Each state has different laws and procedures governing the release of adoption information, so it’s important to do some research beforehand. Some states may allow you to access non-identifying information from your adoption file, which can give you some clues about your birth family.

Non-identifying information includes family background or health related info which does not include things like a name, date of birth, birth father and birth mother names, addresses and telephone numbers.

This may include information such as the occupation and education level of your birth parents, their general physical descriptions, and the reason why they chose to place their child for adoption.

You might also like to read: Can You Adopt Your Sibling?

5. Search on social media

Many adoptees grow up without any information about their biological family or history. This can make it difficult to find a biological sibling, but social media may offer some hope. There are a few ways to go about this. 

First, try searching for your birth sibling’s name on social media platforms like Facebook, Twitter, and Instagram. If you know their date of birth or any other identifying information, that can be helpful in narrowing down the results.

How to Find Adopted Siblings

6. Hire a private investigator

Hiring a private investigator (PI) to search for their adopted siblings can be a good option to consider. If you were never about the adoption, or have very little information to go on, a PI can help you take the first step in the right direction. 

A PI with a specialization in looking for estranged family members can be the best choice for these occasions. You will need to provide the PI with some basic information, such as your name, date of birth, and any other relevant details about your adoption. 

The PI will then use this information to try to locate your siblings. This process can take some time, so it’s important to be patient. Be sure to ask around and get recommendations from friends or family members who have used a PI before. It’s also important to do your research and make sure the PI you’re considering is reputable and has a good track record.

Frequently Asked Questions

Is it possible to trace an adopted child?

There is no definite answer to this question since it depends on a number of factors, including the child’s age, their country of origin, and whether or not they were adopted through an agency. 
If the child is over 18 years old and was adopted from a country that has an open adoption policy, then it may be possible to trace their biological parent. However, if the child is younger or was adopted from a country with closed adoption policies, then it may be more difficult to find a biological parent.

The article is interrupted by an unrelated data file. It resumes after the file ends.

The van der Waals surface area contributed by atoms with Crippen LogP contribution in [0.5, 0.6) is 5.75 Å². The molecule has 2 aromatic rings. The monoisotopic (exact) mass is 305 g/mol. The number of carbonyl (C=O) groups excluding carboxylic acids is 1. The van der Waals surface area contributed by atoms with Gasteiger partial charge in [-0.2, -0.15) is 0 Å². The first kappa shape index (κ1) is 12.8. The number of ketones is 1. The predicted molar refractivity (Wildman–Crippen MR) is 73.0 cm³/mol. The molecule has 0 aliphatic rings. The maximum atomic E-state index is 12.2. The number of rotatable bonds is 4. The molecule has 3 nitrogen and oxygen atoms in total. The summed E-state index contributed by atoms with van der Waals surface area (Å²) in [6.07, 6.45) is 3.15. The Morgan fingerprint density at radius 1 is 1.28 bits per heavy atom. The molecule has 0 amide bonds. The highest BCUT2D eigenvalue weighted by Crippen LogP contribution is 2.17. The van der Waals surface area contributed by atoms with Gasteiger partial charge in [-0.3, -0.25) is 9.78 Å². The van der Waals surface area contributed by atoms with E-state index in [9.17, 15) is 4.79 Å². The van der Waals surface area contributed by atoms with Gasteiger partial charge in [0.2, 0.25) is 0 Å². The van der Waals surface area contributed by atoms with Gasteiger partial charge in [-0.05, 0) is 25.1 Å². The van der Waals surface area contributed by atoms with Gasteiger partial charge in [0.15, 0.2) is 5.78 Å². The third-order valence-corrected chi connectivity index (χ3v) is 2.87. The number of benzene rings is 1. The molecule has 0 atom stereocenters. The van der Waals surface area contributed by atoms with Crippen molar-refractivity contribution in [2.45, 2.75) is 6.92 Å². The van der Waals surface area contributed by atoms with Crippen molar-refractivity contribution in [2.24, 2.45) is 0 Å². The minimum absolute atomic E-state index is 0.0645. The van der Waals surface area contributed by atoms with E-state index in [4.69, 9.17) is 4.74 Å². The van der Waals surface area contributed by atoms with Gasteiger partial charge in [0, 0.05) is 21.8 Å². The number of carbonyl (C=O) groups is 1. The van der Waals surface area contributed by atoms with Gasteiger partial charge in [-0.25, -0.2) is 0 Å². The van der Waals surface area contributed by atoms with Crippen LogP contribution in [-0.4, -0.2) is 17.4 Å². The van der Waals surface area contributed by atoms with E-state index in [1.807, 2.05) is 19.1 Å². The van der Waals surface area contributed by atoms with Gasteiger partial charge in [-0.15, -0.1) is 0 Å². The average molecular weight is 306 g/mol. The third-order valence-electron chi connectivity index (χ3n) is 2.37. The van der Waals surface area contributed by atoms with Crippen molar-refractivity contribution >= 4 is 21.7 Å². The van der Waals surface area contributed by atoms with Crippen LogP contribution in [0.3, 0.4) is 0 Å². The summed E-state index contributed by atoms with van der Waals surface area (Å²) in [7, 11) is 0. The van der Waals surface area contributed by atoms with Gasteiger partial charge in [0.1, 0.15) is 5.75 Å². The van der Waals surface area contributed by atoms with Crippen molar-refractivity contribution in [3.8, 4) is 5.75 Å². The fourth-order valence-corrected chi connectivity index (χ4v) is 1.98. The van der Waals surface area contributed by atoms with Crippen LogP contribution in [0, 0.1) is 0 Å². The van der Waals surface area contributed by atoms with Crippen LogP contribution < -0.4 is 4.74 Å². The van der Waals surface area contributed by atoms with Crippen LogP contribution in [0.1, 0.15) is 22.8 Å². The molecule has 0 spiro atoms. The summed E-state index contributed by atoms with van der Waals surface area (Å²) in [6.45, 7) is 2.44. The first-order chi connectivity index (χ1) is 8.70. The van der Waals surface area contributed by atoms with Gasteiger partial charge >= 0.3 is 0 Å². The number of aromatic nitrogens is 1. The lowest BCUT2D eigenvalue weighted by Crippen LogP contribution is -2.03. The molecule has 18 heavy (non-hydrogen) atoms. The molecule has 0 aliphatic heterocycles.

What do you call an adopted sibling?

People may have different terms for an adopted sibling depending on their personal experiences and preferences. Some common terms for an adopted sibling include “adoptive brother or sister,” “foster sibling,” or simply “sibling.” The important thing is to be respectful and understanding of everyone’s feelings when talking about this matter. 

What states have closed adoption records?

For someone who went through adoption in the 1960s or later, there is less chance now to access the official adoption records. However, this depends on the state you were adopted from. At present, the states that have closed adoption records access in the US are: Arizona, Florida, California, Idaho, Iowa, Kentucky, Maryland, and Michigan among 24 other states. 

What does your birth certificate look like if you are adopted?

There is no standard form for a birth certificate for an adopted person, as the paperwork will vary depending on the country of origin and the laws governing adoption in that country. The original birth certificate becomes defunct on adoption.
Common birth certificates for adopted people will include information about the adoptive parents, as well as the child’s name, date of birth, and place of birth.

Final Words

Finding an adopted sibling can be a very emotional matter for many. Individuals, it gives them a chance for reuniting with another important person that they were related to by birth but never knew growing up. 

There are a few difficult loops to jump through when it comes to retracing the steps back to years and finding out the real story of where you were from. But it is a chance to find your own blood relatives whom you can reconnect with. 

We hope this article helps you to find some answers about how you can reconnect with your roots and find out the truth about your birth family. Thank you for reading!